File compression allows for faster data transfer
Files that are prepared to be downloaded are often compressed, using a utility program that creates a smaller version of the file. Through the process of compression, a file is changed from its original format to that of the compressed version, meaning that it has been compacted to allow for easier transfer. The two most common forms of compression are ZIP (zipped files) and BinHex (stuffed files). Both methods employ utility applications that will save files with a new file extension while compacting them to reduce their size. Once a file is compressed, it can can be quickly transferred over e-mail, Usenet, FTP and the World Wide Web.

Zipped files (Zip) must be unzipped to restore the original file
Zip is a popular standard for file compression on the Windows platform. Once compressed, these files will have the .zip file extension. After downloading a Zip file, it is necessary to run an unzip program in order to return the file to a usable format. Many programs are available to unzip files, including WinZip or PKUNZIP. These utilities are available for free from

Stuffed files (BinHex) must be unstuffed to return the file to its original format
The BinHex compression process converts binary files into ASCII (text) so they can be safely transferred. BinHex compression was specifically designed for the forked file structure of the Macintosh platform, but there is also a version available for Windows. A stuffed file may have a .hqx, .sea.hqx, .sit or .bin file extension. After a stuffed file has been downloaded, it must be unstuffed using a program called StuffIt Expander. StuffIt Expander is a simple application for decoding many kinds of encoded, compressed, and archived files.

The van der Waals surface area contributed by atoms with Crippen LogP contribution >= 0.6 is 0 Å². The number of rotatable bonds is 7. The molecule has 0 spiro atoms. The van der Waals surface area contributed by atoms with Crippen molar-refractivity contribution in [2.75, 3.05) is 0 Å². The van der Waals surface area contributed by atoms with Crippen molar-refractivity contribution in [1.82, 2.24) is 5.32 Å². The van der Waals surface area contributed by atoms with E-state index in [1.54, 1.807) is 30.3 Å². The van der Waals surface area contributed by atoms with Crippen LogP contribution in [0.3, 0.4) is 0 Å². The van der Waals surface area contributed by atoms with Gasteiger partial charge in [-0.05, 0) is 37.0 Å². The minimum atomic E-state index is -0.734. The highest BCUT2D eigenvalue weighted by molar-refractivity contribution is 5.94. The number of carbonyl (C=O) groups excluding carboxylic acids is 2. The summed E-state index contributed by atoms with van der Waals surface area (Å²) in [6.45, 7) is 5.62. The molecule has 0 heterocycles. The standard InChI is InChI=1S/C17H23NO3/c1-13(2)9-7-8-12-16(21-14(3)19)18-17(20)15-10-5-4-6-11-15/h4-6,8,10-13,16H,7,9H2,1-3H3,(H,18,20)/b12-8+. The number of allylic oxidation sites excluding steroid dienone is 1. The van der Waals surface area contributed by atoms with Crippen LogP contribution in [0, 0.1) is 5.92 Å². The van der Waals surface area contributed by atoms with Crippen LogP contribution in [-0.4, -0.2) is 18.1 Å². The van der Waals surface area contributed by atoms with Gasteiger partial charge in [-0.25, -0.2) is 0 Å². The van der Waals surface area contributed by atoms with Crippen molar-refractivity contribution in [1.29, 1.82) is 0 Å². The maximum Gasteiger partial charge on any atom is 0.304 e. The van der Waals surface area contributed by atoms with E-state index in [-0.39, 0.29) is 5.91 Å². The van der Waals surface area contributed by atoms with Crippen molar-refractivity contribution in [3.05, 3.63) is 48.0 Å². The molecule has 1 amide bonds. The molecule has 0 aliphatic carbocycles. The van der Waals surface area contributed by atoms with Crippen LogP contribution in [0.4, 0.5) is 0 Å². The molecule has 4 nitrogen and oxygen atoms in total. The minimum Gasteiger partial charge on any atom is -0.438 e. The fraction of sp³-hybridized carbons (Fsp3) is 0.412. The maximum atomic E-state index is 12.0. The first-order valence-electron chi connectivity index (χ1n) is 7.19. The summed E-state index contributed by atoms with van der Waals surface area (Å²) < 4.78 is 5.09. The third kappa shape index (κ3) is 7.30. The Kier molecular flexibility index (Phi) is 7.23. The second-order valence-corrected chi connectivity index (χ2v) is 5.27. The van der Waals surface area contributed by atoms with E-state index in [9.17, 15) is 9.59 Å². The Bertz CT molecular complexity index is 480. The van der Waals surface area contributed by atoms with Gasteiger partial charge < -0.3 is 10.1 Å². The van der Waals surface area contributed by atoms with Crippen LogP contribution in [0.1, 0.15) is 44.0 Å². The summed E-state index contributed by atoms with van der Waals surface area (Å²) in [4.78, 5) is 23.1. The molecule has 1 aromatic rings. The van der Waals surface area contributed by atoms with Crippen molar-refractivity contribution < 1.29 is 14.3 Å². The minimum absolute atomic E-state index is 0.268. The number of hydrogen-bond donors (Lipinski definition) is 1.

How to deal with Zipped MacBinary files on a Macintosh
Occasionally, files may be downloaded that are in both MacBinary format and Zipped. Two steps must be followed in order to uncompress these files. First, they will need to be run through an UnZip utility. After they have been unzipped, run them through StuffIt Expander to convert the files from BinHex to binary.

Note: Many browsers will automatically uncompress downloaded files, as long as StuffIt Expander has been installed on the system. Other applications, such as Eudora and Fetch, may be able to decode files even if StuffIt Expander is not installed.

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